As a taxonomist who designs and creates taxonomies, I have always advocated creating a customized taxonomy for each implementation, which takes into consideration the particular set of content and type of users. Nevertheless, there are situations when licensing a taxonomy (or any kind of controlled vocabulary) created by a third party may be desirable, such as for a start of a taxonomy that is then modified, for a single facet of a faceted taxonomy, or for tagging multi-source research content.
Taking an existing taxonomy created by a third party, without modification, can have several problems. Its scope may be narrower than needed, or it might not be as detailed, so needed concepts would be missing. Its scope may be broader than deeded, or it may be more detailed than needed, so it’s cumbersome and not user friendly, and indexing with it would be inconsistent. Its language style might not suit the new users, so users cannot find what they are looking for. Its terms and even their alternative labels (synonyms), may not match the language of the content, so content may not get indexed properly. Finally, it might not even have the desired structure, such as the difference between a thesaurus and a hierarchical taxonomy.
Taxonomy Licensing Uses
Licensing a taxonomy can be done as a starting point, whereby the taxonomy can then be sufficiently modified for its new use. Modifications include removing concepts out of scope and not needed, adding missing concepts and their relationships, creating additional alternative labels to existing or new concepts, and changing the wording of selected preferred labels to conform with the preference of the users. If only a fraction of concepts need changing, and it’s more a matter of adding new concepts, then licensing can be a good way to get a taxonomy up and running more quickly than starting from scratch.
Licensing a controlled vocabulary to serve for just one or two facets or metadata properties of a larger taxonomy set may also be practical option. A faceted taxonomy enables user to filter or limit search results by a combination of concepts selected from multiple facets/filters. For example, for images these could be: geographic place, location type, occasion, person type, time of year, activity, and object. It might be desirable to license a vocabulary for geographic place or person type and create the other vocabularies. Other examples of a single-facet taxonomy that might be of interest for licensing include product types and industries. A facet may contain a hierarchical structure or a flat list.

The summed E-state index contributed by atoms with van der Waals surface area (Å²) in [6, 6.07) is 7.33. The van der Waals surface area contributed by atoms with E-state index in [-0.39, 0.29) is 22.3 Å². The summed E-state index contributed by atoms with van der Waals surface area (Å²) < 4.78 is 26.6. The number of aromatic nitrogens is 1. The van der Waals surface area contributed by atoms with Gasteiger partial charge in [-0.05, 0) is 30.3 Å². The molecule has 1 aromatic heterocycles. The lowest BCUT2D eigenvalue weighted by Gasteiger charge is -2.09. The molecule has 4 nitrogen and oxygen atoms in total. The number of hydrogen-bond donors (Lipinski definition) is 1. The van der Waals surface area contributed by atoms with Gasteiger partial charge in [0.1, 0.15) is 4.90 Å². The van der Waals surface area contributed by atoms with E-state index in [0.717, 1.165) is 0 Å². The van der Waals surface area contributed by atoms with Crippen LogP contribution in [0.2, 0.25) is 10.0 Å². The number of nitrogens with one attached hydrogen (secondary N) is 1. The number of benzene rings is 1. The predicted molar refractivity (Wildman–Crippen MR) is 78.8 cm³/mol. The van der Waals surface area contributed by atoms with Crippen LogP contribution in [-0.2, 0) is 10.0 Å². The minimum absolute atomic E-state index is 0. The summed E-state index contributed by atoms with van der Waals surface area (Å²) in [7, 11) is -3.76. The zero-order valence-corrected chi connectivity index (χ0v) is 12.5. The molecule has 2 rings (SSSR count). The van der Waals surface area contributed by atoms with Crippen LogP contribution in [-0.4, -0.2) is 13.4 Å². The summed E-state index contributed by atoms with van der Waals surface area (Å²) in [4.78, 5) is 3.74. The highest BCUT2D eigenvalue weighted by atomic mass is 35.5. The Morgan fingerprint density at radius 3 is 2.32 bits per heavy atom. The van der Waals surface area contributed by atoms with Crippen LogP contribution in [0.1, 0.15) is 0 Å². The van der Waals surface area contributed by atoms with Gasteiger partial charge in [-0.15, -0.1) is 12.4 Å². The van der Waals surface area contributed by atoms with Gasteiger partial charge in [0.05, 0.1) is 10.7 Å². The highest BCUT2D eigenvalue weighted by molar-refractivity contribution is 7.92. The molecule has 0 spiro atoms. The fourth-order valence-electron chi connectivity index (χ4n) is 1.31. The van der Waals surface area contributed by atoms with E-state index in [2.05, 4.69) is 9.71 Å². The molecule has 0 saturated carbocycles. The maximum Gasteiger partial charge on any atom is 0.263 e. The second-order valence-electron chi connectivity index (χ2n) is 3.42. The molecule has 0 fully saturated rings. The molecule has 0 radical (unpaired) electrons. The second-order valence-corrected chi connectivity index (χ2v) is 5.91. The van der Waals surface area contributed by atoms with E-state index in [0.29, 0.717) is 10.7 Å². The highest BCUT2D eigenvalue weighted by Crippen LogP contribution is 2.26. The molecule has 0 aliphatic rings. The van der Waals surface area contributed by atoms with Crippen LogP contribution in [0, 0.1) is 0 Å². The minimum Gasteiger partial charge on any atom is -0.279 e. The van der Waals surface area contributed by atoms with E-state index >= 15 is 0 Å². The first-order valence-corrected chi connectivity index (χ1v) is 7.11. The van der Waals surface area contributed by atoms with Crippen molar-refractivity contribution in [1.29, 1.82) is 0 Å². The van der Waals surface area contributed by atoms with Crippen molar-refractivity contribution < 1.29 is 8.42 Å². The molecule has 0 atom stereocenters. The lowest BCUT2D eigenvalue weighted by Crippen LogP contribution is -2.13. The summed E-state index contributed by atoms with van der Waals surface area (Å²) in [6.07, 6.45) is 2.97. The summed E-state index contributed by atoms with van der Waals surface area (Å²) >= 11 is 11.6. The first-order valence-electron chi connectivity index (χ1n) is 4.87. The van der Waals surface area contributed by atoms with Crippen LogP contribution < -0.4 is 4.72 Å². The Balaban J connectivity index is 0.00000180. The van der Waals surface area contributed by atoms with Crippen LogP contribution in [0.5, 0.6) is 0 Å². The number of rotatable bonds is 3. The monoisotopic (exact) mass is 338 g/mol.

Licensing a taxonomy as is, with little or no modification, is sometimes appropriate if the original purpose and the new purpose are the same and the type of user is the same. This would not be the case for internally created content, but if the content comes from multiple external sources, such as published articles, and the users are conducting external research, then a third-party created taxonomy in the desired discipline or industry might be appropriate. Fields such as medicine, pharmaceuticals, engineering, and the sciences in general may be suitable for licensing a taxonomy with little modification.
Taxonomy Licensing Issues
The licensed taxonomy not only needs to be in the appropriate subject area but needs to have been initially created for a similar audience and purpose, which can be determined by contacting the original creator/publisher of the taxonomy. For example, a subject area of “finance” will have somewhat different concepts depending on whether it was created for academic/research use or for internal enterprise content management use.